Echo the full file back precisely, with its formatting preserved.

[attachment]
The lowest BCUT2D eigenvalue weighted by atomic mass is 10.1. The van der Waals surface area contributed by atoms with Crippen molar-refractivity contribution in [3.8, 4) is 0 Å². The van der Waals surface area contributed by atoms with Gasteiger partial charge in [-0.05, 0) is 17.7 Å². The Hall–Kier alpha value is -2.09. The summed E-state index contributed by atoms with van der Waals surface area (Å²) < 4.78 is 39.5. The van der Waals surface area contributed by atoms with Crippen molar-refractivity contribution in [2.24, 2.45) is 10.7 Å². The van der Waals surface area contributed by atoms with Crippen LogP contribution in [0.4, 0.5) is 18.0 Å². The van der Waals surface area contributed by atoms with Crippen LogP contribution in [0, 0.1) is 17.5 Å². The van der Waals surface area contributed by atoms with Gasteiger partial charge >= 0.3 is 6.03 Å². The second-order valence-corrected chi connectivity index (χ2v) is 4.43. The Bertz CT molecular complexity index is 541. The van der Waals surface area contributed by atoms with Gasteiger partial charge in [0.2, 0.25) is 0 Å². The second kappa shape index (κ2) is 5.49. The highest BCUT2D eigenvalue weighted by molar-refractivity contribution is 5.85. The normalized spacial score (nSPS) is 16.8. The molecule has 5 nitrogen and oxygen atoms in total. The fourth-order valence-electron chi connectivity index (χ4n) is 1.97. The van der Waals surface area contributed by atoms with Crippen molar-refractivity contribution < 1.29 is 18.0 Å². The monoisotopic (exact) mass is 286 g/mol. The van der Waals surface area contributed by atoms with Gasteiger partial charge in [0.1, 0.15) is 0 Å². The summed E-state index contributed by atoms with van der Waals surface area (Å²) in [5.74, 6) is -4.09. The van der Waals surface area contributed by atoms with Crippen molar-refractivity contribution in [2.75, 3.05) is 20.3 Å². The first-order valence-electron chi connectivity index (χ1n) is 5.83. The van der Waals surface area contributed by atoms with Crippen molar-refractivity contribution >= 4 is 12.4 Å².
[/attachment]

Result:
The lowest BCUT2D eigenvalue weighted by atomic mass is 10.1. The van der Waals surface area contributed by atoms with Crippen molar-refractivity contribution in [3.8, 4) is 0 Å². The van der Waals surface area contributed by atoms with Gasteiger partial charge in [-0.05, 0) is 17.7 Å². The Hall–Kier alpha value is -2.09. The summed E-state index contributed by atoms with van der Waals surface area (Å²) < 4.78 is 39.5. The van der Waals surface area contributed by atoms with Crippen molar-refractivity contribution in [2.24, 2.45) is 10.7 Å². The van der Waals surface area contributed by atoms with Crippen LogP contribution in [0.4, 0.5) is 18.0 Å². The van der Waals surface area contributed by atoms with Crippen LogP contribution in [0, 0.1) is 17.5 Å². The van der Waals surface area contributed by atoms with Gasteiger partial charge >= 0.3 is 6.03 Å². The second-order valence-corrected chi connectivity index (χ2v) is 4.43. The Bertz CT molecular complexity index is 541. The van der Waals surface area contributed by atoms with Gasteiger partial charge in [0.2, 0.25) is 0 Å². The second kappa shape index (κ2) is 5.49. The highest BCUT2D eigenvalue weighted by molar-refractivity contribution is 5.85. The normalized spacial score (nSPS) is 16.8. The molecule has 5 nitrogen and oxygen atoms in total. The fourth-order valence-electron chi connectivity index (χ4n) is 1.97. The van der Waals surface area contributed by atoms with Crippen molar-refractivity contribution < 1.29 is 18.0 Å². The monoisotopic (exact) mass is 286 g/mol. The van der Waals surface area contributed by atoms with Gasteiger partial charge in [0.1, 0.15) is 0 Å². The summed E-state index contributed by atoms with van der Waals surface area (Å²) in [5.74, 6) is -4.09. The van der Waals surface area contributed by atoms with Crippen molar-refractivity contribution in [2.75, 3.05) is 20.3 Å². The first-order valence-electron chi connectivity index (χ1n) is 5.83. The van der Waals surface area contributed by atoms with Crippen molar-refractivity contribution >= 4 is 12.4 Å².